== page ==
Sustainable farming

Motivating local women coffee producers to adopt sustainable production practices and reduce vulnerabilities in their communities and ecosystem

CHOICE pilot activities in Colombia.

Colombia is one of the three largest coffee producers in the world (8.9% of the global total), contributing 11% of total agricultural GCP. Inevitably, women’s labour in coffee production has a central role.

CHOICE partners SUP and Tecni are among the first organisations to guarantee the constant support of indigenous women in the Cauca area and the production of 100% sustainable quality coffee. Prompt actions taken so far to address climate change impacts involve capacity-building activities on adopting technological innovation and good farming practices. However, the existence of traditional coffee processes, the resulting vulnerabilities (water overuse and contamination), the high production costs of the fermentation procedure (constant adaptations and calibrations of the pulpers, water channels and fermentation tanks with unsuitable materials) and product delivery, are significant limitations that prevent Columbian female farmers from following a sustainable pathway.

Pilot Scope and Activities
Leveraging the influential association of Women Coffee Growers of Cauca (AMUCC), over 487 women smallholder coffee producers from 10 coffee-growing municipalities in the region, managing 119 hectares of coffee land, will investigate the benefits of adopting various sustainable farming practices, such as shade coffee farming, indigenous forest tenure, coffee husks as bio-fertilizers, and agroforestry systems.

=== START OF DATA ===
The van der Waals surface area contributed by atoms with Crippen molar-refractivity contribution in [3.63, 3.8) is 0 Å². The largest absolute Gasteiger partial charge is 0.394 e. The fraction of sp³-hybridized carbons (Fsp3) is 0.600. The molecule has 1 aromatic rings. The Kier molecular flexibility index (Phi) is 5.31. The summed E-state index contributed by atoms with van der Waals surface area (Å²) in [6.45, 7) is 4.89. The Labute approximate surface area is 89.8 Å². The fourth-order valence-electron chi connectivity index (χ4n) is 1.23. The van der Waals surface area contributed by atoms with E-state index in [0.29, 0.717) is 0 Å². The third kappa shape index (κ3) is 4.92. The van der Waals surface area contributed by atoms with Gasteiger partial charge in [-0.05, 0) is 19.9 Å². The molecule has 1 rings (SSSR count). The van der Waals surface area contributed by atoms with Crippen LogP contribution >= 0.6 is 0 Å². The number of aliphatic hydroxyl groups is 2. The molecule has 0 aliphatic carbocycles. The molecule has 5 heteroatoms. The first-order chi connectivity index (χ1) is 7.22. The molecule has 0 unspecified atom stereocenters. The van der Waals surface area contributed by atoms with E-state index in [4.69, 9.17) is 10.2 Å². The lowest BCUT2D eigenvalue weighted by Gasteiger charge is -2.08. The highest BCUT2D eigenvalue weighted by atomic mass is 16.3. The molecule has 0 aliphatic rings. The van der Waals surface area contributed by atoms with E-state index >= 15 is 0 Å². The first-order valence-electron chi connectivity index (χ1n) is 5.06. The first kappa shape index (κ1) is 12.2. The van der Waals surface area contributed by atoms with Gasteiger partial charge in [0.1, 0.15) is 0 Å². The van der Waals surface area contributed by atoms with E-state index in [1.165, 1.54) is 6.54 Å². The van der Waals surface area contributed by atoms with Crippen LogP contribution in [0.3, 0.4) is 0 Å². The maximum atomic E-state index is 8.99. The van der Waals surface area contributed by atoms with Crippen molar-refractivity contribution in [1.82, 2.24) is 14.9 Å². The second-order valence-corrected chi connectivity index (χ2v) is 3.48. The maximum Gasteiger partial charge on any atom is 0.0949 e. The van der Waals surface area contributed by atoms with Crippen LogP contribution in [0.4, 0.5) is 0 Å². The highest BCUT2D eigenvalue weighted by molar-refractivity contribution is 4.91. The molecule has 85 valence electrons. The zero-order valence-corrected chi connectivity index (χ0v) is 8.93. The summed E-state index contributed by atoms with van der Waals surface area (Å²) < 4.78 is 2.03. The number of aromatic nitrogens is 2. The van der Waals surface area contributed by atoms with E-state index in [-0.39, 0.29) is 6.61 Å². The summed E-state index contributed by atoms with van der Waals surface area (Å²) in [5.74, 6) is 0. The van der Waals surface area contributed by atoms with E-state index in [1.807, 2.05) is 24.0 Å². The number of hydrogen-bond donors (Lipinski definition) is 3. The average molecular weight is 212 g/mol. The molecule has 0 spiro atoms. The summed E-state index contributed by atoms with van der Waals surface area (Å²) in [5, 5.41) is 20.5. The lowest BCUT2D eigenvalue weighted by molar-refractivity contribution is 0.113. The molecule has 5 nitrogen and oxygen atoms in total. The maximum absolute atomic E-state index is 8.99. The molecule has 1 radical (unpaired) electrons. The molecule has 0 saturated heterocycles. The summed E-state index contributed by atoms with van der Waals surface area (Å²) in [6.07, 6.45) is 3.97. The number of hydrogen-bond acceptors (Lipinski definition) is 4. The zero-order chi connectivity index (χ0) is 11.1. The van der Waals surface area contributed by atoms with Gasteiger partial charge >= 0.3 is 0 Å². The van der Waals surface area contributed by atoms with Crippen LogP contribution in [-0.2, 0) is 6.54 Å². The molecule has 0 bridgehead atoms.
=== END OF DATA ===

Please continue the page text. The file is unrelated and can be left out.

These practices will be compared with traditional ones to evaluate their environmental, social impact, and value creation. Currently, the community is exploring adaptation strategies to enhance the resilience of farming communities and their coffee agroecosystems, a more positive approach that may facilitate stakeholder engagement by focusing on resilience building instead of perceiving them as climate change ‘victims’.

At the SUP processing plant, GHG emissions and other impacts will be estimated, including fuel usage, waste levels, and co-products generated. Engagement campaigns will utilize the social media profiles of producers, supplemented by workshops and hands-on sessions organized by SUP and Tecni. These will present various scenarios derived from the CHOICE IAM modelling framework in simplified language, using data stories relevant and appealing to the local context. The emphasis will be on mitigating community risks associated with rising temperatures and the increased likelihood of extreme flash floods, informed by the CHOICE IAM models and spatially downscaled data on biodiversity, water, health, and climate change impacts. The impacts will also be linked with biodiversity trade-offs, exploiting the relevant spatially explicit module of GLOBIOM.

  • CHOICE IAM models (FABLE, GLOBIOM) through interactive interfaces.
  • Behavioural models.
  • data storytelling visuals and narratives.
  • Randomised Control Trial (RCT) framework.
Expected Measurable Outcomes
  • Increase number of farmers that will opt for a pro-environmental behaviour using the suggested green farming practices, i.e. shade coffee farming, indigenous forest tenure, use of coffee husks as bio-fertilisers, agroforestry systems.
  • Engage actively more than 200 women farmers in the project campaigns and workshops, maintaining their participation for at least 12 months, with an increased rate (at least 30%) of adopting sustainable farming practices.
  • 10% increase in synergies between female coffee producers in production and processing activities, creating a protocol for the co-production of new sustainable coffee specialities.
  • Engage more than 200 local farmers with different scenarios of sustainable farming practices, interacting with FABLE calculator interface, observing the climatic indices and risks in their agro-forestry ecosystem through the work of T3.3, as well as biodiversity information from the GLOBIOM spatially explicit module. Measuring indicators delivered from the farmers experience regarding usability, trust and relevance.
  • Organise at least 3 large-scale campaigns and 4 annual challenges, 1 per quarter with CHOICE-related objectives.
Involved partners

Pilot leader: